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Appreciating the 4 “Ts” of Loneliness When Providing Psychiatric Care for the Lonely Patient


Journal of Psychiatric Practice®: September 2019 - Volume 25 - Issue 5 - p 402–410
doi: 10.1097/PRA.0000000000000416
Practitioner's Corner

Loneliness can be evaluated from a 4-concept viewpoint of territory, threat, trauma and trust (4 Ts). Territory refers to an area of ownership that is controlled on a daily basis and is fundamental to one’s daily life. Lonely individuals often manage boundaries by gaining greater control over their physical environment by territorial behavior. They guard personal territory well as the only area where they can exert dominance and feel safe. Perceptions of social isolation or loneliness increase vigilance for threats, decrease trust, and heighten feelings of vulnerability. Clinical teams caring for the lonely must be especially attentive to a history of prior trauma. Clinicians who ask permission, who pay attention to nonverbal cues, distance, and speed as they enter the lonely person’s space, and who respect boundaries may be more successful in gaining trust. Achieving trust diminishes the risk of physical harm, while allowing lonely persons the perceived control they need to permit health care interventions. Veterans are at higher risk for loneliness. Given their military training, they may be particularly attentive to boundaries, protecting the perimeter, watching for threats, and defending their space. In this article, we discuss the successful mental health treatment of a lonely male veteran in a Veterans Affairs Medical Center, by paying attention to the 4 Ts of loneliness. We used a 4-step approach of validation, mentalization, reality testing, and socialization to decrease the sense of threat as we sought acceptance to the patient’s territory, followed by building trust and working on past trauma.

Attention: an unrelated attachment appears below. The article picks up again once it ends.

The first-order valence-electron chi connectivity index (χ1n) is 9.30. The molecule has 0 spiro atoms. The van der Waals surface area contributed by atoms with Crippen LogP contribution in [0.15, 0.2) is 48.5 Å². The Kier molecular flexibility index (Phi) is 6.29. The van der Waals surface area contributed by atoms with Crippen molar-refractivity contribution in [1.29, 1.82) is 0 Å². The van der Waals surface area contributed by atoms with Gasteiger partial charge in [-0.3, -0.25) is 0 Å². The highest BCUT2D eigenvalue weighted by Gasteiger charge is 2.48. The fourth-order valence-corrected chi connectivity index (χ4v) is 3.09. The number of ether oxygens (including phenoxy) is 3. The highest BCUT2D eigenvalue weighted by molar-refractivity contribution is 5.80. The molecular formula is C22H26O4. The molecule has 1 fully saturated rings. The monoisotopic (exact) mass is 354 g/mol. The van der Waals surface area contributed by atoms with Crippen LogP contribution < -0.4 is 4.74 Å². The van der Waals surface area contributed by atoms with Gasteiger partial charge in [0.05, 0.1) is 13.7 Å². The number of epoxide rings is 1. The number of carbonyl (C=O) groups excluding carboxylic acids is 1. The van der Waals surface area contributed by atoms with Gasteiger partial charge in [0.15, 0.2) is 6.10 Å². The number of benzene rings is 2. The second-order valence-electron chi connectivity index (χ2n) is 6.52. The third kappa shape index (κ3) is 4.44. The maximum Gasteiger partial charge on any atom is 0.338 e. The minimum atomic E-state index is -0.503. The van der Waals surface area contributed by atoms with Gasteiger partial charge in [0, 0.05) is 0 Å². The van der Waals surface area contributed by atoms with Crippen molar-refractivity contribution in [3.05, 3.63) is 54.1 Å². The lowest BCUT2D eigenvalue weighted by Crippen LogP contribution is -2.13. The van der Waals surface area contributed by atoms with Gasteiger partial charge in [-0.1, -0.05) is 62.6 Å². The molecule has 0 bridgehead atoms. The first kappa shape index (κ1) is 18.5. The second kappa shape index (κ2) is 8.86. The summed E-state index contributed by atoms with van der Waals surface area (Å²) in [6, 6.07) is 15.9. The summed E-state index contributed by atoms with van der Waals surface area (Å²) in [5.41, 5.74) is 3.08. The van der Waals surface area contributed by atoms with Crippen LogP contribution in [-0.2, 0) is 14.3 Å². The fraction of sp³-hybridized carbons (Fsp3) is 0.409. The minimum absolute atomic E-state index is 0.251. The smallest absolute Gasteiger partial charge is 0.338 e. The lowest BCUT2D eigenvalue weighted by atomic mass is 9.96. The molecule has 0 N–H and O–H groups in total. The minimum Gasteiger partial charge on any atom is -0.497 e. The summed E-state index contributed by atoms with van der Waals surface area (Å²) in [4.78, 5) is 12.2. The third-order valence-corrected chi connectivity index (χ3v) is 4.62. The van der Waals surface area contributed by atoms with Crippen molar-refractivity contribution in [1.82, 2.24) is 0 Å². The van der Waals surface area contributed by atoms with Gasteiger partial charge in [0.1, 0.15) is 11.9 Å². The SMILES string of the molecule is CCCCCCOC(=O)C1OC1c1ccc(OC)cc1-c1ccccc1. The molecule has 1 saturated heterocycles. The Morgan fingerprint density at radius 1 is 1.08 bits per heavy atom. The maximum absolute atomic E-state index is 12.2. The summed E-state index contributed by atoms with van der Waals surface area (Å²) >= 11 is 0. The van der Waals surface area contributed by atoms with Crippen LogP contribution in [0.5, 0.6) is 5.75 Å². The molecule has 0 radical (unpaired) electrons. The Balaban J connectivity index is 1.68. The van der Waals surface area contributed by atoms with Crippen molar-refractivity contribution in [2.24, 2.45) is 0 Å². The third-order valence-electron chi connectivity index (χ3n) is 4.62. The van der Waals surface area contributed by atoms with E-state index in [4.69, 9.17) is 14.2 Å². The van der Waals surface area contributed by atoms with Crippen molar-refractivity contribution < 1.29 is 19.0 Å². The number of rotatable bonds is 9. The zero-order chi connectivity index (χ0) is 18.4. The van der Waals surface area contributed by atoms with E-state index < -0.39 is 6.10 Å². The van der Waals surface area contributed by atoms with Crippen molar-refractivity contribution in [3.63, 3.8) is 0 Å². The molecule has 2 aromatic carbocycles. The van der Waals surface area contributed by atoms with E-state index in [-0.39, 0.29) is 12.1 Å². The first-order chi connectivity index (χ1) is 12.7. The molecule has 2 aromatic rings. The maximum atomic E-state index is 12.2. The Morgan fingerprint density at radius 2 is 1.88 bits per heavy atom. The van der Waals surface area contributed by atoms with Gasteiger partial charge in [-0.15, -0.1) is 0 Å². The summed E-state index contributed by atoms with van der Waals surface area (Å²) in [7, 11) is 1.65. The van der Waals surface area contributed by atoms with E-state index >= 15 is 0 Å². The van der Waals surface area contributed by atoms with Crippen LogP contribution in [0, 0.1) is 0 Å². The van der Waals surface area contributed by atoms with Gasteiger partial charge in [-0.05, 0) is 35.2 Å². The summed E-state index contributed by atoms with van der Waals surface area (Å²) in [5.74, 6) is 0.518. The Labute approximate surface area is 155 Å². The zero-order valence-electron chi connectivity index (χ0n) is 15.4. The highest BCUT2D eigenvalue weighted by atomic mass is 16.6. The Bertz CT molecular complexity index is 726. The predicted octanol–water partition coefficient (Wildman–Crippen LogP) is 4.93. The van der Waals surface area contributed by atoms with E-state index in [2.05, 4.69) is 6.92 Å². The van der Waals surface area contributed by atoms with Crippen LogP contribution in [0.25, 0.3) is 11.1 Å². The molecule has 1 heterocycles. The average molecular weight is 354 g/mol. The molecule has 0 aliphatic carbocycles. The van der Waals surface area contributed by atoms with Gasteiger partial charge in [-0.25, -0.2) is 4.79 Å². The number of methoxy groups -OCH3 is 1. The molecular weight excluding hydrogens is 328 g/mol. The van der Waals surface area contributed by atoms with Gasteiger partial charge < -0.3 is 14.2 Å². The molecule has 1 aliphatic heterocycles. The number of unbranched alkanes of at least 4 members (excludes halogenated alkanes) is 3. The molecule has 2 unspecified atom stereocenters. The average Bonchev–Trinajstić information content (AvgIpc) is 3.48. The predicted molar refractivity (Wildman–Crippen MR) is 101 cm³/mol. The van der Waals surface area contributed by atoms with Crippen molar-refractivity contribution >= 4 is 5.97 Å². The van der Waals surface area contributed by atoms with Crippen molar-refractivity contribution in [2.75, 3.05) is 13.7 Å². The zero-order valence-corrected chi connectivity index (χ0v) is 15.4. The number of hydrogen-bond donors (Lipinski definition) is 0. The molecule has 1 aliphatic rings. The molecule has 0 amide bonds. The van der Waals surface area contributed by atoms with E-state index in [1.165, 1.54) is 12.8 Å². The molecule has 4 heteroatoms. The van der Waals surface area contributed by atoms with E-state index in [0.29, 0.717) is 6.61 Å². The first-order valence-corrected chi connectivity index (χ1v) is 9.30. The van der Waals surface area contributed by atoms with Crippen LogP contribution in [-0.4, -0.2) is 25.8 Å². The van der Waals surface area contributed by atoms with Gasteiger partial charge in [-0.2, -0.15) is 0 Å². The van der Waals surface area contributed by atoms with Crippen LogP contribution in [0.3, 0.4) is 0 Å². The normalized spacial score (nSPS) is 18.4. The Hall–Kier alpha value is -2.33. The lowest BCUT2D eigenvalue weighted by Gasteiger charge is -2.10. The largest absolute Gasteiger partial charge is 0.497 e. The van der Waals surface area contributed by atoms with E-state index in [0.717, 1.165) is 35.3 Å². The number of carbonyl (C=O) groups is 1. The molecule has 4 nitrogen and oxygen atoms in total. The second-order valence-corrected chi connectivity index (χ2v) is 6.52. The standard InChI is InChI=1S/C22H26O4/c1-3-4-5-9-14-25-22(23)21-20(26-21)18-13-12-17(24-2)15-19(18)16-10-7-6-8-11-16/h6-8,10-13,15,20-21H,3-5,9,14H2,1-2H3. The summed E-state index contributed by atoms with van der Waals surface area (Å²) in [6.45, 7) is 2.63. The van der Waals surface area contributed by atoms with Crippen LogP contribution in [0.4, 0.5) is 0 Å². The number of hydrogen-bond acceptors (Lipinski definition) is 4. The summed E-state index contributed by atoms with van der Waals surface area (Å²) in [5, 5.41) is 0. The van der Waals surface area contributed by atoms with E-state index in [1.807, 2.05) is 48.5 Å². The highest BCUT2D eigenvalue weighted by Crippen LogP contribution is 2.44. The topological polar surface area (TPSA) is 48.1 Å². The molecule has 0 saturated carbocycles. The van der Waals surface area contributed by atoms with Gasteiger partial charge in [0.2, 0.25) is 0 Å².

LOBOPRABHU: Mental Health Care Line and MIRECC, Michael E. DeBakey Veterans Affairs Medical Center, and Menninger Department of Psychiatry and Behavioral Sciences, Baylor College of Medicine, Houston, TX

MOLINARI: School of Aging Studies, College of Behavioral and Community Sciences, University of South Florida, Tampa, FL

The authors declare no conflicts of interest.

Please send correspondence to: Sheila LoboPrabhu, MD, Staff Psychiatrist, Mental Health Care Line and MIRECC, Michael E. DeBakey Veterans Affairs Medical Center, 2002 Holcombe Blvd., 116 MHCL, Houston, TX 77030 (e-mail:

Online date: September 6, 2019

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